Turbocharger oiling - how thick is too thick?

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@MolaKule, I don't think he is, but lets say that he was using a stand-alone pump/cooler just for the turbo bearings, and the oil in no way mixed with anything else in the car. Would an aviation/turbine oil make any sense in this case? (Putting aside the cost of the oil)
23699 oil is not so expensive.

Only danger would be seal compatibility.
 

MolaKule

Staff member
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Iowegia - USA
@MolaKule, I don't think he is, but lets say that he was using a stand-alone pump/cooler just for the turbo bearings, and the oil in no way mixed with anything else in the car. Would an aviation/turbine oil make any sense in this case? (Putting aside the cost of the oil)
Interesting idea, but I see some problems with using Jet Turbine oils.

If we are speaking of Jet Turbine oils, those oils are 5.0 cSt oils with a single base oil of polyol esters. They may not be compatible with the Turbo seals.

Secondly, the kinematic viscosity may not be high enough to provide a sufficiently thick oil film to keep the shafts from wobbling in the bearings and generating harmonics and bore wear.

As stated before, sufficient mass oil flow, oil pressure, viscosity, and cooling seem to be the critical items for consideration here.
 
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1,431
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NC
So, does anyone have something objective to contribute? I am tempted to try it and see but that such a huge gamble that the proposition doesn't excite me.

Comments and criticisms welcome.

Best, Ike

Found something that could be of interest to you, stolen from another forum.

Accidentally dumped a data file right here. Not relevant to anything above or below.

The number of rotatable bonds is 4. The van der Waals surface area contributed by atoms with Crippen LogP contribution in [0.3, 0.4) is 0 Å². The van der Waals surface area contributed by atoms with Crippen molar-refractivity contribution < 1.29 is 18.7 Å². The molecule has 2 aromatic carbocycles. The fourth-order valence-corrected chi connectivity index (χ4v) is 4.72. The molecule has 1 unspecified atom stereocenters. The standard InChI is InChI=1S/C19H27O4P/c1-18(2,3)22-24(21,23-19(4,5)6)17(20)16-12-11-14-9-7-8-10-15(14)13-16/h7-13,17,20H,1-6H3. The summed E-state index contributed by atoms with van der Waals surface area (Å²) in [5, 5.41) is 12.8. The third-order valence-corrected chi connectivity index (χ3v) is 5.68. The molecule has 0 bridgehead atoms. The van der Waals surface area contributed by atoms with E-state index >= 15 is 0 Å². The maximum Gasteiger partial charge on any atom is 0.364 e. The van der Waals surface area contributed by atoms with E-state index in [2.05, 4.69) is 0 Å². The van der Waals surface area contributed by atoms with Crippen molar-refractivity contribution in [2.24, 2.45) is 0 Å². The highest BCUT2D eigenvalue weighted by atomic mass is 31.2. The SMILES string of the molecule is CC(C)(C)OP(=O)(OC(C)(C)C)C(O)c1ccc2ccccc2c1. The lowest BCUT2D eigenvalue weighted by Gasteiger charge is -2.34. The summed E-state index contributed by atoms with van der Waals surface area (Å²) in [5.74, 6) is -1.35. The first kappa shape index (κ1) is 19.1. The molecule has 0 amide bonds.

"I did a closed loop system for low mount single turbo 03 Cobra. We used a Turbowerx pump.
Basic layout went something like this... Turbocharger, drain line into oil tank, 3qt custom tank (w/ internal baffling, vent, and fill), Turbowerx pump, Aeromotive fuel pres regulator, return line, feed line to turbo
-10AN drain from turbo, -8AN pump inlet, -6AN return, and -6AN feed ( which is regulated down to 20psi).

Of course you want things like an electronic level sensor with low level LED, as well as a safety switch when pressure drops below set amount, or pump failure.
When you incorperate these saftey features into the system, it's really as reliable as a belt or gear driven system."




Edit: Also found this - https://rbracing-rsr.com/oilsystems.htm

It all makes me wonder if maybe a full dry sump is a better option? Could be a good bit more money, but probably the same amount of trouble. But (as far as I know) a reputable dry sump system will be a lot more reliable than both stock engine oiling setup & stand alone turbo oiling setup. Plus with dry sump you can have a much higher oil capacity, meaning it will be much easier to keep the oil at optimum temperatures, no matter how hard the engine and turbos are working. And never an oil starvation problem.
 
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Ike84

Thread starter
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11
Hey guys, sorry for the radio silence. New born baby at home! Less time for car talk.

Molakule, yes I read your paper. Thanks for posting that. Those same points are emphasized heavily during installer training, but the paper takes a more detailed dive into the mechanisms. I especially thought the point about cavitation was interesting. They didnt talk about oil filtration though, which I was a bit surprised by, as polishing will destroy turbos and is one of the main reasons for turbo failure. Bottom line - oil the turbo properly or the results will be bad.

Correct me if I'm wrong about this but one of the points they made in the paper - regarding the extremely high pressure, minimal wedge thickness, and partial contact between bearing shaft and journal being a cause of wear on components - wouldn't EP additives be beneficial in this situation? I understand that original EP additives become acidic under these conditions, but if there are EP additives that do not display this behavior then maybe they would work quite well?